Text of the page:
Whether you want easy access to the slopes, an authentic Alpine holiday, to be surrounded by natural beauty or to have access to Switzerland’s most sophisticated cities, we’ve selected the six best lakes to choose from for your Swiss travel adventure.
Although there are numerous lakes in Geneva and the surrounding area, the largest and most noteworthy is Lake Geneva itself, also known as Lac Leman. The largest body of fresh water in Western Europe, this vast, crescent-shaped lake is so large, only 60% of it is in Switzerland, the other 40% is in France. There are plenty of cities to base yourself in for a holiday on Lake Geneva, from the grand city of Geneva itself to trendy Lausanne, the skateboarding capital of Europe. During the ski season the regions of Mont Blanc, Chamonix and Aravis are all within easy reach.
Lake Brienz in the Bern region of Switzerland is a striking shade of turquoise, entirely enveloped by the mountainous terrain of the Bernese Oberland. Take the vintage Lötschberg paddle steamer to experience the best of the mountain scenery, with onboard Swiss dining. Alternatively, take a steam train to the peak of Brienzer Rothern for unrivalled views across the lake and beyond. Visitors typically stay at the alpine resort town of Interlaken, perfect for accessing the many winter and summer activities available in the region, as well as the neighbouring Lake Thun. Those seeking an true Alpine escape should stay at the lake’s charming namesake village, Brienz, located on the eastern bank.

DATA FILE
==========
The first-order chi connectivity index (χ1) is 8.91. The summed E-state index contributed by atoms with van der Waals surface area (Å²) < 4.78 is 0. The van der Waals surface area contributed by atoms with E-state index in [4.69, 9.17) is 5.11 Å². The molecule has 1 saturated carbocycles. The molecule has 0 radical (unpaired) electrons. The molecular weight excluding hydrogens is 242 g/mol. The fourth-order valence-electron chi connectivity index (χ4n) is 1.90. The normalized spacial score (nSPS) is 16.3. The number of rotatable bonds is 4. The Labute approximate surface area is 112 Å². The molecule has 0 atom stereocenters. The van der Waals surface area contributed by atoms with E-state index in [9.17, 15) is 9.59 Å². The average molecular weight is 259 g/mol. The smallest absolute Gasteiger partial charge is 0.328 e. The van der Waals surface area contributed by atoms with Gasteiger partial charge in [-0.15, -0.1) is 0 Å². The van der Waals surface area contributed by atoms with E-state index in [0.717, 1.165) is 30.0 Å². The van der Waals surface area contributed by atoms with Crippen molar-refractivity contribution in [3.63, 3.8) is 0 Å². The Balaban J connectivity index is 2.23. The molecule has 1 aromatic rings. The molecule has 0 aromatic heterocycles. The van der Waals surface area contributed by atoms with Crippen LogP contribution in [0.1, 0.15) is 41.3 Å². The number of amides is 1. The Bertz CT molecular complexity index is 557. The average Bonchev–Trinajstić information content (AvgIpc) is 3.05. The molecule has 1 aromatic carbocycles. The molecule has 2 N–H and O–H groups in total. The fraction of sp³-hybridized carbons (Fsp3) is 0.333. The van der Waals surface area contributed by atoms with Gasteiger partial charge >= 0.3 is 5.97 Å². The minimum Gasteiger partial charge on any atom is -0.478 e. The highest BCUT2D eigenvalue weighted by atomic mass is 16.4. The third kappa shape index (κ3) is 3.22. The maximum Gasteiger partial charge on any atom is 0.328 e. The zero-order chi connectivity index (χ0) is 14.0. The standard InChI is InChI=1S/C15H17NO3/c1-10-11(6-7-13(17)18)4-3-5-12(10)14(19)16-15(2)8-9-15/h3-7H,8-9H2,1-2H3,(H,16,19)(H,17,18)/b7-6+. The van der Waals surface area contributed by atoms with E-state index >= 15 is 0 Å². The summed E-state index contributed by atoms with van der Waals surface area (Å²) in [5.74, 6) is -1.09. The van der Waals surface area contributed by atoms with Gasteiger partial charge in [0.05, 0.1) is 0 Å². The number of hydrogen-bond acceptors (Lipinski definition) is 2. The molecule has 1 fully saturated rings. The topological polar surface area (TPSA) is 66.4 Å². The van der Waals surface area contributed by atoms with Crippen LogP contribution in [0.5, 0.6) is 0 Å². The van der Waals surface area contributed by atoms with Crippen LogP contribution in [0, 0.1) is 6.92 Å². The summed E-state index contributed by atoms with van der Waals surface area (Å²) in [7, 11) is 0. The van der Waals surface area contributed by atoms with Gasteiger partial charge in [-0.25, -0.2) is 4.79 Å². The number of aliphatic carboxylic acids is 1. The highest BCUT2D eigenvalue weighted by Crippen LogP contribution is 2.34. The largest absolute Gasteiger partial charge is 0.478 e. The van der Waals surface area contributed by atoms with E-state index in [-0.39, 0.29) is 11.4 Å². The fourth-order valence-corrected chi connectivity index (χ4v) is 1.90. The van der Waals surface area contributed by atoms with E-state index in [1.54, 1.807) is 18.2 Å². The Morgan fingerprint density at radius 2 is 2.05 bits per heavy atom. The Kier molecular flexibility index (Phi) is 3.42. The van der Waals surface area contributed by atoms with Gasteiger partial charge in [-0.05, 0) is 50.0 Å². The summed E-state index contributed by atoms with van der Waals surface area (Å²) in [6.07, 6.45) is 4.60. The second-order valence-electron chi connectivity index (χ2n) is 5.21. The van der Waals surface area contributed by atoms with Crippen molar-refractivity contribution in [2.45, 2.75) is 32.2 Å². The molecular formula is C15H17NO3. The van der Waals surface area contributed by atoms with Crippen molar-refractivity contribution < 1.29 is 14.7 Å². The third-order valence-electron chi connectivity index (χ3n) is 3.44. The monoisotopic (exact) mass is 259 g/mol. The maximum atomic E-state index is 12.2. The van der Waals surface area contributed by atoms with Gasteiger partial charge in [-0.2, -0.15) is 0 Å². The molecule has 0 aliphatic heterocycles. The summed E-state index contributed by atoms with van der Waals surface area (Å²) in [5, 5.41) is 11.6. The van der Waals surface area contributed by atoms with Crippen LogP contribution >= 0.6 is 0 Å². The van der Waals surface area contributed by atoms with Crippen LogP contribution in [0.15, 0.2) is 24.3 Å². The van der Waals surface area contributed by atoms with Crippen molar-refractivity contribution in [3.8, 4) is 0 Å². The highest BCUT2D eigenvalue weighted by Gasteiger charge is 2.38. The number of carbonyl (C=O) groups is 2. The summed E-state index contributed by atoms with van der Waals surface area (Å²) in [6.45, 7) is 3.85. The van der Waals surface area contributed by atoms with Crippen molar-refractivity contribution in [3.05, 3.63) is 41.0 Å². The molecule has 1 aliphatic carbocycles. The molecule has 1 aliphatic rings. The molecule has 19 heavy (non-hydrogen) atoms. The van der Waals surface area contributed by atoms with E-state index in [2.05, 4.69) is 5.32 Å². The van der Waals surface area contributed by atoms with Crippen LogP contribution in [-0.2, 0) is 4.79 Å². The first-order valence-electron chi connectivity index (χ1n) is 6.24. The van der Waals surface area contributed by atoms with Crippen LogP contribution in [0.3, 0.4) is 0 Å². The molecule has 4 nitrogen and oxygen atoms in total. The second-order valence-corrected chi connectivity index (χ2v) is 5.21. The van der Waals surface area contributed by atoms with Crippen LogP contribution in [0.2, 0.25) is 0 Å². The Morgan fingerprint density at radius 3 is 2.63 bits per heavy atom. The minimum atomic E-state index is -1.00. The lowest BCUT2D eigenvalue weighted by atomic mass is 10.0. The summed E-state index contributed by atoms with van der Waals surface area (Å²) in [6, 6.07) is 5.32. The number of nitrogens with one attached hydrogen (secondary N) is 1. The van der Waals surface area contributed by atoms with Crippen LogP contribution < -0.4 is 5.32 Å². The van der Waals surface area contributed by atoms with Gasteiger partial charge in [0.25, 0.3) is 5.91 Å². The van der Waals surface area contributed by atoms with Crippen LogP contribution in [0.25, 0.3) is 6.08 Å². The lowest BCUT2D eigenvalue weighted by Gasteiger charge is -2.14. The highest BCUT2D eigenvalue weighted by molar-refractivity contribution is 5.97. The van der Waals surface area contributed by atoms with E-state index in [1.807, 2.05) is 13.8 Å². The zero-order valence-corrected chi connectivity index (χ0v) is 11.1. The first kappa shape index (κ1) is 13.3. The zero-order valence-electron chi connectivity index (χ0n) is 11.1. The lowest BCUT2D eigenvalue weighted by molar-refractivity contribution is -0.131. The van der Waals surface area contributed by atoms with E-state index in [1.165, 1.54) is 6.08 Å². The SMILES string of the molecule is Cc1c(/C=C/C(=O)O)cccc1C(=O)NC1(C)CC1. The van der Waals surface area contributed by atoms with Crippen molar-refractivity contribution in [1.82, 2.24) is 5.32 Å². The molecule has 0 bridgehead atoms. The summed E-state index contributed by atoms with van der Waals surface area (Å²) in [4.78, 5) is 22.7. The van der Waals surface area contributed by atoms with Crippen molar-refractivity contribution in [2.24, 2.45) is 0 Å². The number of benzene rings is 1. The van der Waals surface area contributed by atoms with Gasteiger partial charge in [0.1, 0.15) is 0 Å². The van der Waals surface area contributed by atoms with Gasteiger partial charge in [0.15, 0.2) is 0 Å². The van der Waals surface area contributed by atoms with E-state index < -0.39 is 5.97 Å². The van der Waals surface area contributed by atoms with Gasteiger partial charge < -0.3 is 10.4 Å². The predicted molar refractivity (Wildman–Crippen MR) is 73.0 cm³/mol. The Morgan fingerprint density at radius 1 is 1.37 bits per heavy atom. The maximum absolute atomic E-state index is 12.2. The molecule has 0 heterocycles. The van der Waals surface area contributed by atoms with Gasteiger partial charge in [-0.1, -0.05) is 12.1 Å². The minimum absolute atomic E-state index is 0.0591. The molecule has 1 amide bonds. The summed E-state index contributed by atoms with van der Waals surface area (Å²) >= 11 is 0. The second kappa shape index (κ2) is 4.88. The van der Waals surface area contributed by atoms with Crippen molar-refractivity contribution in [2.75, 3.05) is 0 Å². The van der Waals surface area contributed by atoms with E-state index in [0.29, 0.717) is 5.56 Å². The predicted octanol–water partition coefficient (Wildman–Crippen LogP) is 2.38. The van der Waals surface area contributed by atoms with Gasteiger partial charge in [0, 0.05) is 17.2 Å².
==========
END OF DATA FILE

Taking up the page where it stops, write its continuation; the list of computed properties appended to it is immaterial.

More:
The uniquely irregular shape of Lake Lucerne is only part of the charm of this unforgettable body of water. Located in central Switzerland, this vast lake takes in the Swiss Alps to the south and the charming city of Lucerne on its northern bank. Popular activities on the water include boat rentals, water-skiing, windsurfing, yachting and diving, making it the ideal choice for active holidaymakers. Regularly tipped as one of the most beautiful cities in the world, be sure to dedicate plenty of time to exploring Lucerne, a medieval fairy-tale city, with its famous 14th-century wooden bridge, colourful facades and Jesuit Church.
The largest lake that lies entirely within Switzerland, Lake Neuchatel is overlooked by the majestic Jura Mountains and a series of fertile vineyards along the northern bank. Also on the north bank is the historic city of Neuchatel, the perfect base to explore this impressive lake. Warm enough to swim in throughout summer, it’s also a popular choice for fishing, boat tours and cycling. To the south is a much less populated and rural region, which incorporates Grande Cariçaie, the largest protected nature reserve in Switzerland.
With a name that translates into English as ‘Blue Lake’, the Lake Blausee certainly delivers with its un-worldly shade of blue. By far the smallest lake on this list, it’s nestled within the lush Kander valley at the heart of a natural park in the Bernese Oberland region. Legend has it the water turned blue after a maid drowned whilst mourning her lover. In fact the spectacular shade of the water is due to the natural springs that fill the lake. A fairy-tale setting surrounded by woodland trails, shaded picnic spots, and even children’s play areas, it’s the perfect choice for a day trip.
The biggest and most well-known of all the lakes in Zurich, the clean, warm waters of Lake Zurich are hugely popular with swimmers, especially in the summer months. At the northern tip of the lake is the city of Zurich. The largest in Switzerland, it is ranked as one of the best cities to live in the world. Zurich hosts a year-round calendar of festivals and events, making it a great base for culture fans and families. Despite incorporating a large city, Lake Zurich also offers plenty of opportunities to enjoy the great outdoors with extensive bike and hiking trails.